Abigail Van Buren
DEAR ABBY: I was recently called to come in to work at the grocery story where I am employed because my department manager, "Meg," didn't show up. After I finished the shift, I stopped by Meg's house to check on her. She didn't answer the door. Eventually a neighbor and I were able to enter her home and found her very ill. We called 911, and Meg was taken to the hospital. She's now in the ICU.
Meg is pretty much a loner, and her son lives in another state. In addition to my concern for her health, I was appalled by what I saw when we got inside her home. Abby, the place was filled with trash piled so deep we couldn't tell if there was any furniture. There was only a narrow pathway to her bedroom. A couple of space heaters were on, so I assume the furnace wasn't working. I also learned the police had to shut the water off because of a leak inside the house. It appears Meg was not having things repaired because she is hesitant to let anyone into her place.
It depresses me to know she lives in such deplorable conditions. I haven't been able to talk to anyone else at work about this, even though they, too, are concerned about Meg's illness. I can't imagine her returning to her home in the condition it's in. I'm sure she realizes that I've been in there, and I would imagine she's terribly embarrassed.
What should I say to her when she comes back to work, and what can I do to help her?
"" TROUBLED IN COLORADO
DEAR TROUBLED: The living conditions you have described are not only a danger to Meg's health, but also a serious fire hazard. All it would take is for any of the items piled on her floor to come in contact with one of the space heaters, and her place could become an inferno.
One way to help the woman would be to notify the health department and the fire department about the conditions you observed. Also, many hospitals have a social worker on staff, and another way to help Meg would be to quietly inform that person about the circumstances under which Meg was admitted to the hospital.
When she finally returns to work, all you should say is that you're glad she's back. Make no reference to what you saw, and I'm sure she won't either.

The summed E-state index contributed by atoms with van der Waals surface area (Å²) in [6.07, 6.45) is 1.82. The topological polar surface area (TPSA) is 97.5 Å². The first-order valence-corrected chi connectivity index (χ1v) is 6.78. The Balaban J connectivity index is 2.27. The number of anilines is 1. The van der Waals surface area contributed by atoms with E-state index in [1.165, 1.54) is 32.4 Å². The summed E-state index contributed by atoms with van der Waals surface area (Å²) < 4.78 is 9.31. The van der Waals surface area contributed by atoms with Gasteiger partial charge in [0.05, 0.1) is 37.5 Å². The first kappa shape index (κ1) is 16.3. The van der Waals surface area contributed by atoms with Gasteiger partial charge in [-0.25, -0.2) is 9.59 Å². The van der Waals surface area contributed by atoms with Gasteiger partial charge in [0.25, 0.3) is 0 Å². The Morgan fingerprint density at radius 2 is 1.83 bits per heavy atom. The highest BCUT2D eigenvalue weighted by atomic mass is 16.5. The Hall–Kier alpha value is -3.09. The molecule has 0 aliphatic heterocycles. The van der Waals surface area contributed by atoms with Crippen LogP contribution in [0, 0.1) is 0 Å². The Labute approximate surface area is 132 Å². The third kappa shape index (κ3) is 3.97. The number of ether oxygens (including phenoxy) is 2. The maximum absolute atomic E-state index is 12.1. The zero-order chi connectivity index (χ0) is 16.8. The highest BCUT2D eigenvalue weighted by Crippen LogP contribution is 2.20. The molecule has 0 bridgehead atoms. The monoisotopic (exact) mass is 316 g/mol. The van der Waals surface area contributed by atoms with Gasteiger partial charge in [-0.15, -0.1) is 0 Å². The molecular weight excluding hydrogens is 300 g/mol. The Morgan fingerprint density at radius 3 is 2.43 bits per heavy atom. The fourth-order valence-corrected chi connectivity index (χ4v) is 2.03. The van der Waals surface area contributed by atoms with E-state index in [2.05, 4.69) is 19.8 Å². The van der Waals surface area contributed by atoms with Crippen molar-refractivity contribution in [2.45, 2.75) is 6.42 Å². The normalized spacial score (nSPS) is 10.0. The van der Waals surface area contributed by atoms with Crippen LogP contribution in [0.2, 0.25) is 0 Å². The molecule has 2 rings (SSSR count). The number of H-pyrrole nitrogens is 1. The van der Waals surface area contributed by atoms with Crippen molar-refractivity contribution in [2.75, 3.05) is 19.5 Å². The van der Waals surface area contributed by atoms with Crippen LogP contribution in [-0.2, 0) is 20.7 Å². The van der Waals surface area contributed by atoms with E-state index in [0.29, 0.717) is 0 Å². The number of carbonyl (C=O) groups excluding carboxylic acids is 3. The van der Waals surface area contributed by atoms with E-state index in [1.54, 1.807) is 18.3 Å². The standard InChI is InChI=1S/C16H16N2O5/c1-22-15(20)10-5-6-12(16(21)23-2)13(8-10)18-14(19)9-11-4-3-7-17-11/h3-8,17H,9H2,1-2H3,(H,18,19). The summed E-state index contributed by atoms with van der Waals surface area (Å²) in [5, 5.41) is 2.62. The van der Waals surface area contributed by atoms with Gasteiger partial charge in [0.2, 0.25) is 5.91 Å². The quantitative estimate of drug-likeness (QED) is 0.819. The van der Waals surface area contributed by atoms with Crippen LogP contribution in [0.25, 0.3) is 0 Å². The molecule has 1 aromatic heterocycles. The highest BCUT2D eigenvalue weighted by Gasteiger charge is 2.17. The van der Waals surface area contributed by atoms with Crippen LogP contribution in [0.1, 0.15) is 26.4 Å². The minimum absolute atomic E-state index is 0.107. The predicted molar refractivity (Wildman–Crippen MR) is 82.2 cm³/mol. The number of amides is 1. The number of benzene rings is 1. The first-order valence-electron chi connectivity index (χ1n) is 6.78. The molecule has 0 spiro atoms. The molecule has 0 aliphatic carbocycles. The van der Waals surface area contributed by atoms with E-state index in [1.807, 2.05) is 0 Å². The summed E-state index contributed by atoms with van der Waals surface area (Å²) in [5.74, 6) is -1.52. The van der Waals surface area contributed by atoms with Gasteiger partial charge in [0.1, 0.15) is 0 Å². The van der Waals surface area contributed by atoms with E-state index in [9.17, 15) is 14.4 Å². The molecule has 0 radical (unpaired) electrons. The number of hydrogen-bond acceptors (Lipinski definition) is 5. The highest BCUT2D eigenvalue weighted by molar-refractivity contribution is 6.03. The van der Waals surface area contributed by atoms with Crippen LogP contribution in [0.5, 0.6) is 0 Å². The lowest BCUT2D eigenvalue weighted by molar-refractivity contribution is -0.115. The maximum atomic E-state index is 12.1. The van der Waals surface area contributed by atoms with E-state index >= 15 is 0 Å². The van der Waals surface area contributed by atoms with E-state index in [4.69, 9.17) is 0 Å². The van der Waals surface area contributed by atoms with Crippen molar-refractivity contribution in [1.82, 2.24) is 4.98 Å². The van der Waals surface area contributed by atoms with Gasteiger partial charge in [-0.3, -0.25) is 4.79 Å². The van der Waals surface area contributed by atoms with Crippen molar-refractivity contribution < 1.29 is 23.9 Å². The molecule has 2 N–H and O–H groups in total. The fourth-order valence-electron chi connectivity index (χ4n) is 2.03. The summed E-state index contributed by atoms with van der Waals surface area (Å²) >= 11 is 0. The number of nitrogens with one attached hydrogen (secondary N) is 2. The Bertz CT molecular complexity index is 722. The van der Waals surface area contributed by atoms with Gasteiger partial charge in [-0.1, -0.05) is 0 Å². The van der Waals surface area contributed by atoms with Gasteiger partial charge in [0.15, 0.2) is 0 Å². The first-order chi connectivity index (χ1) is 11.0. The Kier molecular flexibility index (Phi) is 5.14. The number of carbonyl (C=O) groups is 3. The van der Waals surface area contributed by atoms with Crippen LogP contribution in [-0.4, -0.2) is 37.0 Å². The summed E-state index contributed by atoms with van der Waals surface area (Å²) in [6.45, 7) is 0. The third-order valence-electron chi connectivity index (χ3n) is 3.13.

DEAR ABBY: My wife of 30 years is suffering from a brain tumor and the effects of treatment. Her illness has been ongoing for about eight years, but has become debilitating during the last three.
We have spent most important holidays with &
and traveled with &
some close friends who were also neighbors. Recently, the other two couples made a trip and didn't invite us or discuss the trip with us. I resent the fact that we were not at least consulted. While I understand that we might be a "problem" to travel with, I'm hurt that the trip was planned without any discussion with us and was kept a secret until departure time. Am I being petty?
"" HURT IN LILBURN, GA.
DEAR HURT: I don't think so. Your feelings are understandable, particularly because you're coping with so much stress right now.
Your friends may have acted the way they did because they felt guilty about being able to travel while your wife is not. They may also have been afraid that discussing a trip that you and your wife could not manage would be more hurtful than just going. Obviously, they were wrong, but please try to forgive them.
Dear Abby is written by Abigail Van Buren, also known as Jeanne Phillips, and was founded by her mother, Pauline Phillips. Write Dear Abby at or P.O. Box 69440, Los Angeles, CA 90069.
Woman's dirty secret is cause for concern about her health
Abigail Van Buren